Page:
On a pleasant, sunny evening three days ago, a group of seven skateboarders were showing off their skills to each other in Marshall. But they weren't doing it at the Boards & Blades skatepark at Legion Field. No, they were showcasing their skills at Marshall's Downtown Park - a busy Main Street in front of them, and a steep, rocky fall into the Redwood River behind them.
The first thing that comes to mind when one sees this is safety. There were a couple instances where a wayward skateboard came close to being flung out into the street. What then? A car swerves to miss it and hits an oncoming vehicle perhaps?
The park downtown looks to be a skateboarder's dream because it contains a number of small, cement structures that serve as benches that skaters can ride on top of and make jumps from. It's also a skateboarder's paradise because it doesn't cost these kids a dime to ride there and they don't have to wear pads if they choose not to. Enter the skate park. Boards & Blades, which opened in 2003, is a Tier 2 skate park that features heights over 48 inches. It has three skate zones and 10,000 square feet of skate area, a 100-foot berm, five-foot half pipe, a half pyramid with a grind rail, ledge, manual pad, three five-foot bank ramps, and seven ground rails - in short, a local skateboarder's dream.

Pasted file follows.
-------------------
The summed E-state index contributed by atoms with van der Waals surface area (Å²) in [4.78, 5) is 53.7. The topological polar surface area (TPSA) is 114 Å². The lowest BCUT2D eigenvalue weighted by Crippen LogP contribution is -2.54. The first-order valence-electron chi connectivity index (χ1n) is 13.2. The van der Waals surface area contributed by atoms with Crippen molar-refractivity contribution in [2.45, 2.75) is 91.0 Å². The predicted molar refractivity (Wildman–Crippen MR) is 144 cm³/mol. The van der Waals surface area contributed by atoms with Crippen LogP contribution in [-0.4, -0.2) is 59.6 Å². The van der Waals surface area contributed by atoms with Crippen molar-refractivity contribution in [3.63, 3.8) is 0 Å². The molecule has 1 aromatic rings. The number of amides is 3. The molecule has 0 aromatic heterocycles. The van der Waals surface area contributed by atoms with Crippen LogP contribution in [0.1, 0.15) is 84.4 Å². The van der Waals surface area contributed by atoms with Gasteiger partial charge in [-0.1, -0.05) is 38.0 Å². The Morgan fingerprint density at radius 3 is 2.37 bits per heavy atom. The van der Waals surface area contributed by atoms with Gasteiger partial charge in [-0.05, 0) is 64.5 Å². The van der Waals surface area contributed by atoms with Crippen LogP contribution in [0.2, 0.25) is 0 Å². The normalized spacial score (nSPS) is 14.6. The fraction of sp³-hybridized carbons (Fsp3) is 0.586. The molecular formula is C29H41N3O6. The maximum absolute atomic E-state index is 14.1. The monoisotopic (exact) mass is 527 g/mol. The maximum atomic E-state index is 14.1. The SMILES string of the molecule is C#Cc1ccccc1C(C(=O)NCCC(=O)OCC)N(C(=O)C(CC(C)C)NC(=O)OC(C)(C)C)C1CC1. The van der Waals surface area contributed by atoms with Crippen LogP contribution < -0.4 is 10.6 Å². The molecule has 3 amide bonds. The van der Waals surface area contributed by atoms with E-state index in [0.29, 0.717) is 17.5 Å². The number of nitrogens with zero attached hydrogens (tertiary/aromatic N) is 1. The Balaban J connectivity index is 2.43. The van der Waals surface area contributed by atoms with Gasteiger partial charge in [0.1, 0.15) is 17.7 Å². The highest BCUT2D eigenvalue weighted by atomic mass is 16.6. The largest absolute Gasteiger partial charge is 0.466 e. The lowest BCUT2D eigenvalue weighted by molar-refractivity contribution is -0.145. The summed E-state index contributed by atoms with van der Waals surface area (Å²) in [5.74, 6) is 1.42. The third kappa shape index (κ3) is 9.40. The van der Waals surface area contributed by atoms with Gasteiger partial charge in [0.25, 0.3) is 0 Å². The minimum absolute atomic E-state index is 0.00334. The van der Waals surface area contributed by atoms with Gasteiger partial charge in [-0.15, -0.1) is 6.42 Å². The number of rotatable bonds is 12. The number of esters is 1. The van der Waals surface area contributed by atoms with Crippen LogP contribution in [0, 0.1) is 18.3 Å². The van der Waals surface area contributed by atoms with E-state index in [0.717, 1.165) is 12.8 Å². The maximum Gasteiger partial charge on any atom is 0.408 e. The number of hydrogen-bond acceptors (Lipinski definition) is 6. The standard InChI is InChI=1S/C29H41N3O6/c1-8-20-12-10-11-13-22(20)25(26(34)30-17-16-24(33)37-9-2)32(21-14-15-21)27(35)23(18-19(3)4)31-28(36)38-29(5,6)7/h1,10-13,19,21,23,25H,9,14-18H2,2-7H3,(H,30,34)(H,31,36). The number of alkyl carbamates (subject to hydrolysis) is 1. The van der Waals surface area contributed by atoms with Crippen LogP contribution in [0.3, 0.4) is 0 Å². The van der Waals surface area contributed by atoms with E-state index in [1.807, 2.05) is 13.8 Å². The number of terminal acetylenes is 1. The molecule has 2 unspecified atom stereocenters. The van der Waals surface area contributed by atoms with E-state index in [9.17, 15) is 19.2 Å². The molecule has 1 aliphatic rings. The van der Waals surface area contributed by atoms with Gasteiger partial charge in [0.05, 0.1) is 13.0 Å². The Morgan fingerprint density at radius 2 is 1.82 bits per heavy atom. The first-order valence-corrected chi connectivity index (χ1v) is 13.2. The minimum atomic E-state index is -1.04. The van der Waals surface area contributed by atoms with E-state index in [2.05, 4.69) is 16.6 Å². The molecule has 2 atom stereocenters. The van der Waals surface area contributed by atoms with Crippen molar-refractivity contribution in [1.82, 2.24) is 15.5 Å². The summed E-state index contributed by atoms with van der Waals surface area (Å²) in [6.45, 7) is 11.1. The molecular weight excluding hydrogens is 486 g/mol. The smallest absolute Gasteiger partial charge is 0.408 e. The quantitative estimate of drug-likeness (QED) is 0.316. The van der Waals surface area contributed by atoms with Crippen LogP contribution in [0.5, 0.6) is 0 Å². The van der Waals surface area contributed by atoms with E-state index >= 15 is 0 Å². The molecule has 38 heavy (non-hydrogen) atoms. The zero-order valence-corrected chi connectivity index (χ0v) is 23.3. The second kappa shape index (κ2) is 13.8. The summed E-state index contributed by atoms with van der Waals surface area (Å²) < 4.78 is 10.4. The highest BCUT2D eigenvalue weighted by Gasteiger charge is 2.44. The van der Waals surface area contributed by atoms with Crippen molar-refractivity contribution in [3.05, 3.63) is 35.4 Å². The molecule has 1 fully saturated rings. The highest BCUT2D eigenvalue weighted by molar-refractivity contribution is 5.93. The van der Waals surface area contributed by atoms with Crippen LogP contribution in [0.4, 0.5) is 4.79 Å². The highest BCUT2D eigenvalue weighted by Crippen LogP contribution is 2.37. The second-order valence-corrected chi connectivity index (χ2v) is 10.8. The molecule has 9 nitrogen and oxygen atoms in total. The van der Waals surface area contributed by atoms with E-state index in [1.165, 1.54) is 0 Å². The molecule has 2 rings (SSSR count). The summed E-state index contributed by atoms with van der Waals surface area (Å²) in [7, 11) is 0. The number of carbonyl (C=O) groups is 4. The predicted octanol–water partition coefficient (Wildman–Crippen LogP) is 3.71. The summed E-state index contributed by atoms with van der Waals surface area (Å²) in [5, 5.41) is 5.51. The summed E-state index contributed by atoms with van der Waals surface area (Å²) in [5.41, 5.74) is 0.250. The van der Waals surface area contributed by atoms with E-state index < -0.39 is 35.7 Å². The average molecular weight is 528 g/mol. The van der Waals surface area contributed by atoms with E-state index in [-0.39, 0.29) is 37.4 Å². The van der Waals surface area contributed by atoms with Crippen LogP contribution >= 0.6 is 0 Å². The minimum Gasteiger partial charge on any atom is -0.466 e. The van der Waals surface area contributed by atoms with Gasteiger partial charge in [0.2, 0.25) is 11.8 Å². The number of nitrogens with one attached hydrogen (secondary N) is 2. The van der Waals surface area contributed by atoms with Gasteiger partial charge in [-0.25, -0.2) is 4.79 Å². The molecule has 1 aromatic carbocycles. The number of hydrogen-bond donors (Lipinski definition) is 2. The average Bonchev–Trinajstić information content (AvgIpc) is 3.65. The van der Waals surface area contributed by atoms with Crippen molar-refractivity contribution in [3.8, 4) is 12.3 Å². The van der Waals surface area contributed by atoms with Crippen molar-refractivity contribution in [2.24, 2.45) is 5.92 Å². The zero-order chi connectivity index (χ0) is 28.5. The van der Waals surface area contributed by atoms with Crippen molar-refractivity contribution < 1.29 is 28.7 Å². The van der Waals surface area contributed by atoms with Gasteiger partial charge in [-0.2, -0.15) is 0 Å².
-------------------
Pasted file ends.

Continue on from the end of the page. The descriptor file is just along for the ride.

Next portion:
Skateboarders don't need to use their imagination to turn any public area into a skatepark, whether it's another park, or a parking lot, or true skateboarding nirvana - a freshly tarred road. But parents need to steer their skateboard-loving kids to the skate park and away from moving vehicles. If their kids are that into skateboarding, a monetary investment would be well worth it. Maybe give them a season pass (a little more than 10 bucks a month will get you seven months at the skate park) for Christmas or their birthday?
Or maybe there's a Marshall business or two out there that can front some money to get more kids into the skatepark - kids who might not be able to afford it otherwise. The last thing anyone wants is for a skateboarder to get hit by a car, but it can happen.
"You want them to go (to the skatepark) but you can't make them go," said Doug Goodmund of Marshall Community Services. "I think the skatepark has kept them away from from some churches and schools, and even off of the street. We've had really good attendance this year."
The kids at the Downtown Park on Saturday were just having fun on a nice spring evening. They weren't causing anyone harm, they weren't vandalizing anything (even though those benches were made for sitting on, not vaulting from). And it's good to see them outside as opposed to vegging at a computer or in front of a TV. But it would be even better if these kids practiced their craft at Boards & Blades where they belong and not next to a busy intersection.